Synchrotron sheds light on damaging impact of inspection technique

Focused Ion Beam Milling (FIB), a widely used technique that enables scientists to manipulate and study materials at the nano-scale may have dramatic unintended consequences, according to researchers at Oxford University.

FIB uses a tiny beam of highly energetic particles to cut and analyse materials smaller than one thousandth of a strand of human hair and has become an essential tool for a number of applications including microscopy, researching high performance alloys for aerospace engineering, nuclear and automotive applications and for prototyping in micro-electronics and micro-fluidics.

Above: schematic showing FIB in action (Credit: Oxford University)

Whilst the technique was previously understood to cause structural damage within a thin surface layer of the material being cut it was assumed that its effects would not extend beyond this thin damaged layer. However, the Oxford University research, published in Scientific Reports, reveals that FIB can in fact dramatically alter a material’s structural identity.

The team studied the damage caused by FIB using a technique called coherent synchrotron X-ray diffraction. This relies on ultra-bright high energy X-rays, available only at central facilities such as the Advanced Photon Source at Argonne National Lab, USA, with whom the Oxford team collaborated.

These X-rays were used to probe the 3D structure of materials at the nano-scale and revealed that even very low FIB doses, previously thought negligible, have a dramatic effect.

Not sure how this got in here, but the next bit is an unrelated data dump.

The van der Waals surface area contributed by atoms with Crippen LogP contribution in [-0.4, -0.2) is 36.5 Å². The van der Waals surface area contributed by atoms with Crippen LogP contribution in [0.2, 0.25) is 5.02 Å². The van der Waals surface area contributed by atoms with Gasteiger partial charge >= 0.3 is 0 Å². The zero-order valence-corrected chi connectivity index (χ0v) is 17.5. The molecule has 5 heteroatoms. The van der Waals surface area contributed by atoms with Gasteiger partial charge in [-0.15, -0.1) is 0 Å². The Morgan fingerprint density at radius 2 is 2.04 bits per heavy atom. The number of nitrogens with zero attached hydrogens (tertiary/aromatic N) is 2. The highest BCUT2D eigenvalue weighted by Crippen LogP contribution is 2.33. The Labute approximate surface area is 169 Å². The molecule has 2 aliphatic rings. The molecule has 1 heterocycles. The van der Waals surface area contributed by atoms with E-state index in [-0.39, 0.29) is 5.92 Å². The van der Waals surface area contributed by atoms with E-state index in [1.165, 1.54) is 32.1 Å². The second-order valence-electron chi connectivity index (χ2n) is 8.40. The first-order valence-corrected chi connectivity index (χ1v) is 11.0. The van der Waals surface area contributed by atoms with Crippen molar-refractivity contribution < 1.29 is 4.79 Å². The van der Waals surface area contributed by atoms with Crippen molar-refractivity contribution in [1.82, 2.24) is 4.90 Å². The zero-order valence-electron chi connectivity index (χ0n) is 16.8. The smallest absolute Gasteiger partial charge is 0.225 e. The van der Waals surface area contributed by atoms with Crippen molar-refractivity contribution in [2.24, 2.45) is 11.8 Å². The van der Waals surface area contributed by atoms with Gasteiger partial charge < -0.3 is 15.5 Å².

Argonne National Laboratory’s Advanced Photon Source

Felix Hofmann, Associate Professor in Oxford’s Department of Engineering Science and lead author on the study, said: “Our research shows that FIB beams have much further-reaching consequences than first thought, and that the structural damage caused is considerable.

“It affects the entire sample, fundamentally changing the material. Given the role FIB has come to play in science and technology, there is an urgent need to develop new strategies to properly understand the effects of FIB damage and how it might be controlled.”

The team is now looking to build on its work to gain a better understanding of the damage formed and how it might be removed.

“We have gone from using the technique blindly, to working out how we can actually see the distortions caused by FIB. Next we can consider approaches to mitigate FIB damage,” said Hofmann. “Importantly the new X-ray techniques that we have developed will allow us to assess how effective these approaches are. From this information we can then start to formulate strategies for actively managing FIB damage.”